- Black Beach: Another great beach on this list, this one is black instead of pink or white due to the silver ore dumped from a nearby mine.
- Palisade Head: Known as one of the most instagrammable destinations on the North Shore, this picturesque cliff is one of the best places to catch a sunset because of its panoramic views. It’s a great spot for artists, rock-climbers, or really any outdoor enthusiast.
- Tettegouche State Park: This awesome state park is a North Shore essential stop. Scenic lookouts over the lake, waterfalls, and a river-meets-lake beachfront make this a great place to spend the day. If you’re looking for a place to camp, you can also find a few campgrounds nearby.
The second half of this trip begins as you leave Silver Bay and continue north on Highway 61 for just under 25 miles before arriving for a quick stop in Shroeder.
Spend as much time as you wish in Schroeder exploring the parks and taking in the sites.
- Cross River Falls: Perhaps one of the more underrated waterfall stops along the North Shore, Cross River Falls can actually be seen from the highway as you drive. Get out for a quick hike to the falls or enjoy the view from the comfort of your own vehicle.
- Temperance River State Park: Another great place to enjoy the waterfalls of the area, this park is also located right off the highway and easy to access.
After passing through Schroeder, you’ll arrive in Lutsen just 13 miles later.
Whether you’re taking a trip on your own, with friends, a partner, or your family, Lutsen is a great stop to get out and have some fun!
- Lutsen Mountains: This adventure park is known for its stellar skiing options in the winter and canoe tours in the summer. There are also plenty of hiking trails and a Summit Express Gondola ride which offers the best view of the Sawtooth Mountains in the area.
- Cascade River State Park: This park is home to 5 small waterfalls and the Lake Superior Shoreline Trail where hikers can find some seriously awesome lake views. There is camping on-site, making this a great place to rest.
As you get closer to the end of your trek, enjoy the epic views on the quick 18-mile drive up to Grand Marais.
The last official stop on this journey is Grand Marais, a small town which feels a lot like a meeting point for outdoors enthusiasts from near and far.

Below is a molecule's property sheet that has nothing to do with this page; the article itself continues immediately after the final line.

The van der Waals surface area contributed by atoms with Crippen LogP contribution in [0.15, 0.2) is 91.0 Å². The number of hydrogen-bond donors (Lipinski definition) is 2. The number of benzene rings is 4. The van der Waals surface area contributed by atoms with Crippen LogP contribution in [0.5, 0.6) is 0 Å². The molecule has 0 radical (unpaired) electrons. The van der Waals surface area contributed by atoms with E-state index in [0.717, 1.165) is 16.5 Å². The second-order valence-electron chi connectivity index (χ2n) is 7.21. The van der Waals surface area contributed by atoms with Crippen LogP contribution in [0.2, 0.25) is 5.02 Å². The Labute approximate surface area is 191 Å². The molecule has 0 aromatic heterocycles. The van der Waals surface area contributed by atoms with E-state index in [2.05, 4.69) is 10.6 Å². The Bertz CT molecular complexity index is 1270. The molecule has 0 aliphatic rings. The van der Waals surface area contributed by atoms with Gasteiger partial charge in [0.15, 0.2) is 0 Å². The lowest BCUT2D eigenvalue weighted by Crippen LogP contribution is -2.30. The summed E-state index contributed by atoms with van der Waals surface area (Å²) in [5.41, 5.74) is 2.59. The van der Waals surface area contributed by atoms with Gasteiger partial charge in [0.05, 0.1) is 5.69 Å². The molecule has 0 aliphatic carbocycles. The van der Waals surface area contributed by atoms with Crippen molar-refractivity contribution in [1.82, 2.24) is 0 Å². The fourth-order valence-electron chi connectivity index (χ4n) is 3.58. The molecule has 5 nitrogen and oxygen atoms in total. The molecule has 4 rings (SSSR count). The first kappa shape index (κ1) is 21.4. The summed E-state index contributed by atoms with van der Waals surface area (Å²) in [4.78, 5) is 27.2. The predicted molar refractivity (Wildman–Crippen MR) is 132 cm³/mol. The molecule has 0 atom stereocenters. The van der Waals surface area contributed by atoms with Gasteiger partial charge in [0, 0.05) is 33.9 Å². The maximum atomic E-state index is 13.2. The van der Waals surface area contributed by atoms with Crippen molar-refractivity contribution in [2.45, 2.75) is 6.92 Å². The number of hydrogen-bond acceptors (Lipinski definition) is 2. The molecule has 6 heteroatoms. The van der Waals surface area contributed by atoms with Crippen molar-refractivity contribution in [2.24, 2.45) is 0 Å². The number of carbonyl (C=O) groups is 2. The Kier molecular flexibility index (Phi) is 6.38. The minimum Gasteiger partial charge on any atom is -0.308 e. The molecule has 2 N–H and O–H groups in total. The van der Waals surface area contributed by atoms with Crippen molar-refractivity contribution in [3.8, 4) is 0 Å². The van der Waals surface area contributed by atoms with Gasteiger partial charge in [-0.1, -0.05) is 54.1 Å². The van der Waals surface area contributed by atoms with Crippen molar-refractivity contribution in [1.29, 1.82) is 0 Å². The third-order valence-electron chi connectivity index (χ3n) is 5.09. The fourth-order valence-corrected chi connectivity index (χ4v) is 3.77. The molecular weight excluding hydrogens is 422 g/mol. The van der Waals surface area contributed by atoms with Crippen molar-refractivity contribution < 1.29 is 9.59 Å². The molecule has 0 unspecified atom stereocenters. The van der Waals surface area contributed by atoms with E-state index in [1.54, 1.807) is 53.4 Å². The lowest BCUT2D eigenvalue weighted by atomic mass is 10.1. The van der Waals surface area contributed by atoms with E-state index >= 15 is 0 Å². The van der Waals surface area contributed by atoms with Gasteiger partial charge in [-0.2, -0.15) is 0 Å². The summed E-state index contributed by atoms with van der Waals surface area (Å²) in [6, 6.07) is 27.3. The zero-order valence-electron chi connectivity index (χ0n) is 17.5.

- World’s Best Donuts: Yes, you read that correctly. Apparently, the world’s best donuts are in Grand Marais and you can try them at this cute locally owned shop which boasts 52 years of service and 30 different donut varieties.
- Artist’s Point: Found in the quaint harbor of the town, a visit to Artist’s Point is a great way to take in the beauty of the lake with its colorful rocks and picturesque lookout point.
- Judge CR Magney State Park: This park is home to the famous Devil’s Kettle Falls which has been puzzling visitors because of its waterfall that seems to disappear into an abyss.
- Naniboujou Lodge: A local favorite, this lodge is decorated with vibrant colors and boasts unique architecture and a delicious menu. Go for a bite or stay in the lodge for the night.
This lovely town is the last stop before making it to the Canadian border, but if you’re still looking for some adventure consider extending your trip a bit inland for more outdoorsy fun!
Bonus: Gunflint Trail
This National Scenic Byway was originally used by traders and merchants to bring goods inland back in the day. Now it’s a paved highway that will take you through the Minnesota wilderness, eventually landing you in the Boundary Waters Canoe Area Wilderness. The area is expansive and ideal for anyone who really wants to get out and perhaps off the grid.
Before you go
Inspired to get up to the North Shore and start your road trip? Awesome! Here are a few things to keep in mind:
- State park pass: Most state parks in Minnesota require visitors to have a permit, which you can purchase for unlimited visits within a calendar year.
- Campsites: If you’re travelling in the summer, it is recommended to reserve your spot at any campsites ahead of time as they tend to fill up during peak season.
- Weather: Even in the summer months, temperatures can drop quickly on the North Shore, especially at night. Bring lots of layers and brace yourself for the chill!
This route is such a fantastic road trip because you have the freedom to take it as quickly or as slowly as you’d like. Spring and summer are the ideal time to head up to the North Shore, but you can still enjoy this trip in the winter with a few weather precautions and a bit of extra flexibility.
**COVID-19 Precautions: As of the time of this post, most of the parks and attractions mentioned are open with the safety measures necessary. However, a few are not yet operating including a few lighthouses and museums. Make sure to check each attraction’s website before your trip.